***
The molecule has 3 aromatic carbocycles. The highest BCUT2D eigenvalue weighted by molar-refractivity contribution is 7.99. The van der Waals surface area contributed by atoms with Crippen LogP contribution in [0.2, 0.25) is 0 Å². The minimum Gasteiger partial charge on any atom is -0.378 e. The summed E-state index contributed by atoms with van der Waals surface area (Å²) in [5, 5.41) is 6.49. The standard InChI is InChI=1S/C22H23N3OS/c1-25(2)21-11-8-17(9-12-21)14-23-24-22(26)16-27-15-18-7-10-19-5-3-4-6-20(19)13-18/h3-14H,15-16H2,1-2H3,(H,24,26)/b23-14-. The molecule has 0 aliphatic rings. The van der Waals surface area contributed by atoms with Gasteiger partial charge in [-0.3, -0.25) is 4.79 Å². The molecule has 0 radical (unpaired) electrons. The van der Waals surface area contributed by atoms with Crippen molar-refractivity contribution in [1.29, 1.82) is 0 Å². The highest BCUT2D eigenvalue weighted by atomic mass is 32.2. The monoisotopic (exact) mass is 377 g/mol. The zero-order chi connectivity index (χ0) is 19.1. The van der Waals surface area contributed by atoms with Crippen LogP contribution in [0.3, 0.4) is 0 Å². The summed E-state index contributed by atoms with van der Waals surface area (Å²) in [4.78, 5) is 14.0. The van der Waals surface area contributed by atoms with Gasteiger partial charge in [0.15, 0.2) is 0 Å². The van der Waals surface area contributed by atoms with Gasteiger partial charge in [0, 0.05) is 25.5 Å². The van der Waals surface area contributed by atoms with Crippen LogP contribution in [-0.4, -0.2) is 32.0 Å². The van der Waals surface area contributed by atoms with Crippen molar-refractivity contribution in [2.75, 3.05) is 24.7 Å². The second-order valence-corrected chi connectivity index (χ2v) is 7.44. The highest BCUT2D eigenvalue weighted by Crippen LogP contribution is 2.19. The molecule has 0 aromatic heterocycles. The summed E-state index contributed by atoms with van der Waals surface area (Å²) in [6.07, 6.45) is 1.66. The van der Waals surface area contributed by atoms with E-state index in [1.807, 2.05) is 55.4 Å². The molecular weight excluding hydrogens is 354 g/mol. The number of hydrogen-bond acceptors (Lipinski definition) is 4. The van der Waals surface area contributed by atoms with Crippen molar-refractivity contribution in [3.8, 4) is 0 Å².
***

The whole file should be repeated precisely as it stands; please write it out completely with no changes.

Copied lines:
The molecule has 3 aromatic carbocycles. The highest BCUT2D eigenvalue weighted by molar-refractivity contribution is 7.99. The van der Waals surface area contributed by atoms with Crippen LogP contribution in [0.2, 0.25) is 0 Å². The minimum Gasteiger partial charge on any atom is -0.378 e. The summed E-state index contributed by atoms with van der Waals surface area (Å²) in [5, 5.41) is 6.49. The standard InChI is InChI=1S/C22H23N3OS/c1-25(2)21-11-8-17(9-12-21)14-23-24-22(26)16-27-15-18-7-10-19-5-3-4-6-20(19)13-18/h3-14H,15-16H2,1-2H3,(H,24,26)/b23-14-. The molecule has 0 aliphatic rings. The van der Waals surface area contributed by atoms with Gasteiger partial charge in [-0.3, -0.25) is 4.79 Å². The molecule has 0 radical (unpaired) electrons. The van der Waals surface area contributed by atoms with Crippen molar-refractivity contribution in [1.29, 1.82) is 0 Å². The highest BCUT2D eigenvalue weighted by atomic mass is 32.2. The monoisotopic (exact) mass is 377 g/mol. The zero-order chi connectivity index (χ0) is 19.1. The van der Waals surface area contributed by atoms with Crippen LogP contribution in [0.3, 0.4) is 0 Å². The summed E-state index contributed by atoms with van der Waals surface area (Å²) in [4.78, 5) is 14.0. The van der Waals surface area contributed by atoms with Gasteiger partial charge in [0.15, 0.2) is 0 Å². The van der Waals surface area contributed by atoms with Gasteiger partial charge in [0, 0.05) is 25.5 Å². The van der Waals surface area contributed by atoms with Crippen LogP contribution in [-0.4, -0.2) is 32.0 Å². The van der Waals surface area contributed by atoms with Crippen molar-refractivity contribution in [2.75, 3.05) is 24.7 Å². The second-order valence-corrected chi connectivity index (χ2v) is 7.44. The highest BCUT2D eigenvalue weighted by Crippen LogP contribution is 2.19. The molecule has 0 aromatic heterocycles. The summed E-state index contributed by atoms with van der Waals surface area (Å²) in [6.07, 6.45) is 1.66. The van der Waals surface area contributed by atoms with E-state index in [1.807, 2.05) is 55.4 Å². The molecular weight excluding hydrogens is 354 g/mol. The number of hydrogen-bond acceptors (Lipinski definition) is 4. The van der Waals surface area contributed by atoms with Crippen molar-refractivity contribution in [3.8, 4) is 0 Å².